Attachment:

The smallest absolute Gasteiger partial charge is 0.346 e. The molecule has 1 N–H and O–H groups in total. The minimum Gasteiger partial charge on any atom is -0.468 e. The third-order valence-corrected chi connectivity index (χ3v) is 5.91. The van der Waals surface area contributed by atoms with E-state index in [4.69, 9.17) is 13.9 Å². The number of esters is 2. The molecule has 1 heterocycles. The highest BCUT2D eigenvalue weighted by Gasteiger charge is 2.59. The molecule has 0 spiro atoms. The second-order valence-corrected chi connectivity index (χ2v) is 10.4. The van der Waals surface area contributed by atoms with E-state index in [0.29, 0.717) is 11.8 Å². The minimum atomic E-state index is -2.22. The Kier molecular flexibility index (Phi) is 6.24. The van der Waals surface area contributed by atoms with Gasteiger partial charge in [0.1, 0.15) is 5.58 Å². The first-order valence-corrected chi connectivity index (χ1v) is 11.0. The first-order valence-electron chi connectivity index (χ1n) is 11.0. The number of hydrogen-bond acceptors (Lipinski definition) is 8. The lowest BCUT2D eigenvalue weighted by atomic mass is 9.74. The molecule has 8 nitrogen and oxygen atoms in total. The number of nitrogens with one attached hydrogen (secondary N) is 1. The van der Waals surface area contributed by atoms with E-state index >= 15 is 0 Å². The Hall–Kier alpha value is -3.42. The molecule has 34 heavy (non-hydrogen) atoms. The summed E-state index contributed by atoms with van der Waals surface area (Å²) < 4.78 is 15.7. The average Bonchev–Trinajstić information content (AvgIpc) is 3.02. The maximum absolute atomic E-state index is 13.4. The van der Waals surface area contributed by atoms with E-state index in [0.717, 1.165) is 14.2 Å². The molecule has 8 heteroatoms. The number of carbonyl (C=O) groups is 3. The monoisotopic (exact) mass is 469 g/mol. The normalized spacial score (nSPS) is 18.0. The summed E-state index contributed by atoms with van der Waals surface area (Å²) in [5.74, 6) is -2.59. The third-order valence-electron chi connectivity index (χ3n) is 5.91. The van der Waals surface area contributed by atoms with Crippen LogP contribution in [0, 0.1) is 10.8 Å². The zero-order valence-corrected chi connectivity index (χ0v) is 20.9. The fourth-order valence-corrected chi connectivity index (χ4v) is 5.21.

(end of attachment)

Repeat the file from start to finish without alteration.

The smallest absolute Gasteiger partial charge is 0.346 e. The molecule has 1 N–H and O–H groups in total. The minimum Gasteiger partial charge on any atom is -0.468 e. The third-order valence-corrected chi connectivity index (χ3v) is 5.91. The van der Waals surface area contributed by atoms with E-state index in [4.69, 9.17) is 13.9 Å². The number of esters is 2. The molecule has 1 heterocycles. The highest BCUT2D eigenvalue weighted by Gasteiger charge is 2.59. The molecule has 0 spiro atoms. The second-order valence-corrected chi connectivity index (χ2v) is 10.4. The van der Waals surface area contributed by atoms with E-state index in [0.29, 0.717) is 11.8 Å². The minimum atomic E-state index is -2.22. The Kier molecular flexibility index (Phi) is 6.24. The van der Waals surface area contributed by atoms with Gasteiger partial charge in [0.1, 0.15) is 5.58 Å². The first-order valence-corrected chi connectivity index (χ1v) is 11.0. The first-order valence-electron chi connectivity index (χ1n) is 11.0. The number of hydrogen-bond acceptors (Lipinski definition) is 8. The lowest BCUT2D eigenvalue weighted by atomic mass is 9.74. The molecule has 8 nitrogen and oxygen atoms in total. The number of nitrogens with one attached hydrogen (secondary N) is 1. The van der Waals surface area contributed by atoms with E-state index >= 15 is 0 Å². The Hall–Kier alpha value is -3.42. The molecule has 34 heavy (non-hydrogen) atoms. The summed E-state index contributed by atoms with van der Waals surface area (Å²) < 4.78 is 15.7. The average Bonchev–Trinajstić information content (AvgIpc) is 3.02. The maximum absolute atomic E-state index is 13.4. The van der Waals surface area contributed by atoms with E-state index in [0.717, 1.165) is 14.2 Å². The molecule has 8 heteroatoms. The number of carbonyl (C=O) groups is 3. The monoisotopic (exact) mass is 469 g/mol. The normalized spacial score (nSPS) is 18.0. The summed E-state index contributed by atoms with van der Waals surface area (Å²) in [5.74, 6) is -2.59. The third-order valence-electron chi connectivity index (χ3n) is 5.91. The van der Waals surface area contributed by atoms with Crippen LogP contribution in [0, 0.1) is 10.8 Å². The zero-order valence-corrected chi connectivity index (χ0v) is 20.9. The fourth-order valence-corrected chi connectivity index (χ4v) is 5.21.